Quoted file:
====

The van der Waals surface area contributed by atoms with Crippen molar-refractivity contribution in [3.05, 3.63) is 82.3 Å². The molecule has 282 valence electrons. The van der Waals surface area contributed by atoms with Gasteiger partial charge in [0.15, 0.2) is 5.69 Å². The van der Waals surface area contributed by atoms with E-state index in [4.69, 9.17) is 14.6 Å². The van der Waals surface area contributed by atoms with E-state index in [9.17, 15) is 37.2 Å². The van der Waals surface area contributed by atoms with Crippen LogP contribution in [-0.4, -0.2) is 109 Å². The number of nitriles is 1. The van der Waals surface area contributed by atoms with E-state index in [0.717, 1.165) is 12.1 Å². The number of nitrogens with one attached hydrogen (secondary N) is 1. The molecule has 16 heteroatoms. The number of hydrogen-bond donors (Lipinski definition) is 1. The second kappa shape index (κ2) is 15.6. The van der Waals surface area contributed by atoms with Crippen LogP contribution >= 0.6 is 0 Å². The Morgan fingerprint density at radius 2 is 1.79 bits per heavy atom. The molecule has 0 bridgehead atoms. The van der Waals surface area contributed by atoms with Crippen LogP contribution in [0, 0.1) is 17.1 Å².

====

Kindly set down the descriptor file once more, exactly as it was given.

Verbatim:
The van der Waals surface area contributed by atoms with Crippen molar-refractivity contribution in [3.05, 3.63) is 82.3 Å². The molecule has 282 valence electrons. The van der Waals surface area contributed by atoms with Gasteiger partial charge in [0.15, 0.2) is 5.69 Å². The van der Waals surface area contributed by atoms with E-state index in [4.69, 9.17) is 14.6 Å². The van der Waals surface area contributed by atoms with E-state index in [9.17, 15) is 37.2 Å². The van der Waals surface area contributed by atoms with Crippen LogP contribution in [-0.4, -0.2) is 109 Å². The number of nitriles is 1. The van der Waals surface area contributed by atoms with E-state index in [0.717, 1.165) is 12.1 Å². The number of nitrogens with one attached hydrogen (secondary N) is 1. The molecule has 16 heteroatoms. The number of hydrogen-bond donors (Lipinski definition) is 1. The second kappa shape index (κ2) is 15.6. The van der Waals surface area contributed by atoms with Crippen LogP contribution >= 0.6 is 0 Å². The Morgan fingerprint density at radius 2 is 1.79 bits per heavy atom. The molecule has 0 bridgehead atoms. The van der Waals surface area contributed by atoms with Crippen LogP contribution in [0, 0.1) is 17.1 Å².